Tuesday, April 22, 2008
This came as quite a revelation to us, not only because we had never considered it in detail, but also because, we soon discovered, we were frequent offenders!
Our coworker pointed out that many people place “only” in front of a verb when it’s only supposed to modify a noun or adjective.
You say four raccoons are on the deck, but I only see one.
We can guess that the speaker means he sees only one raccoon instead of four, but since he has placed “only” in front of the verb, what he’s literally connoting is that he senses the raccoon through sight alone—he doesn’t hear it, he doesn’t smell or taste it, etc.
In this instance the numbers clear up the ambiguity; it’s not very difficult to understand that the speaker means he sees only one raccoon as opposed to four even when “only” is placed in front of the verb. However, without such is not always the case, and when it's not, horrendously bloody communicative apocalypses tend to ensue.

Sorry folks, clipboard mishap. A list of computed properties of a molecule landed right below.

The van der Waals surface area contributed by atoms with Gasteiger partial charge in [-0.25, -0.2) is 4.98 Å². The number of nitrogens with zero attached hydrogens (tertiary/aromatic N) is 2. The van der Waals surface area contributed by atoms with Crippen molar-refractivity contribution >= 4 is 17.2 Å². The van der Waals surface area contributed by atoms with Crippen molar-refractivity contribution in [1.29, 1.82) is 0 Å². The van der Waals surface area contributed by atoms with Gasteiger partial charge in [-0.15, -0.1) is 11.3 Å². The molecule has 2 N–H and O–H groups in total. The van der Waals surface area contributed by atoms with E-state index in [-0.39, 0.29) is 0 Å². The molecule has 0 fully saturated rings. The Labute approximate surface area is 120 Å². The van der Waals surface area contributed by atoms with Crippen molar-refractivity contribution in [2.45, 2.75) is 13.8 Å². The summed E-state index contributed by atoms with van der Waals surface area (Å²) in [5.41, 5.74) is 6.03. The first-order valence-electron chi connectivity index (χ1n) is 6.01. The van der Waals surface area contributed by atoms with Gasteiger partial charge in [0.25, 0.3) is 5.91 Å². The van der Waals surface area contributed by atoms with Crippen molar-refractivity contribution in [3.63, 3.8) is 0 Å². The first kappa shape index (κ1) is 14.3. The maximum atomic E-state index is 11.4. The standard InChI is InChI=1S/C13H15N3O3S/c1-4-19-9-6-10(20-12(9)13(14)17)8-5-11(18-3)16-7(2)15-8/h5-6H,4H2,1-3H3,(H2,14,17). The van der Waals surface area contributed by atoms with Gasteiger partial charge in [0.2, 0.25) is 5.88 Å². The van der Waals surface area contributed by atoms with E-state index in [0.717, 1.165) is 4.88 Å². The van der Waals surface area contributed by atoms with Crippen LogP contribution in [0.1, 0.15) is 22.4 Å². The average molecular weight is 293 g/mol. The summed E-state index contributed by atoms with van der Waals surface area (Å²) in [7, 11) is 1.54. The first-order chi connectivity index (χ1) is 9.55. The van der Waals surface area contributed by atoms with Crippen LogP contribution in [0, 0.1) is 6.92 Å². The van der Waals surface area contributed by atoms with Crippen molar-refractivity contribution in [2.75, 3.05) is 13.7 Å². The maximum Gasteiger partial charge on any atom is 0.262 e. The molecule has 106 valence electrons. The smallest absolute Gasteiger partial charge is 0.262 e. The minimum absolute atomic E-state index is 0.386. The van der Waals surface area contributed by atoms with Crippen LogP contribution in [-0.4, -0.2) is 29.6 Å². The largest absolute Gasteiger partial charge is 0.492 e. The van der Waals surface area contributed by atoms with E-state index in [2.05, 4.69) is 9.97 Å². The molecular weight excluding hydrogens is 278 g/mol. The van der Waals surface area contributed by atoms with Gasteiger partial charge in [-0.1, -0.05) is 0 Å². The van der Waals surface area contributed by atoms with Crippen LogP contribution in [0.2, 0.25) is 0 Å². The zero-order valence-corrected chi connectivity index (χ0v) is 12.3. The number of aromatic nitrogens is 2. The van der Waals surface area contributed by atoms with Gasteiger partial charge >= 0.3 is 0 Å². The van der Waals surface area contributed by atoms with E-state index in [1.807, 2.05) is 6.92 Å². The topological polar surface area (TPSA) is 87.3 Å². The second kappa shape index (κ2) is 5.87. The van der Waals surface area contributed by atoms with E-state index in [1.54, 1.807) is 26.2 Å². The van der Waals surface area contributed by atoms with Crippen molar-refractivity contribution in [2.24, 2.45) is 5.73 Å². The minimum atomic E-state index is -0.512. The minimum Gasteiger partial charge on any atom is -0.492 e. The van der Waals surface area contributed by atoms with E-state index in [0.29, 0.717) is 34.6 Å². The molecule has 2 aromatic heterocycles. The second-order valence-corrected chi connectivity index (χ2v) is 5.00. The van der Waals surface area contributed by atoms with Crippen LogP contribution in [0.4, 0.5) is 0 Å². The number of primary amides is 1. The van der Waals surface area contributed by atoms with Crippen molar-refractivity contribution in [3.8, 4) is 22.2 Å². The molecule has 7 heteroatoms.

What’s your problem, Little Mac? You only walked two miles.
This can be especially soul-shattering when one means “only” to correspond with “two miles” instead of “walked.” Thus composed, the speaker’s concern is for the method of conveyance instead of distance—should Mac have run? Drove? Ridden a pale horse?So keep a keen eye and ear tuned toward your word placement—if you don’t, your speech will get only worse.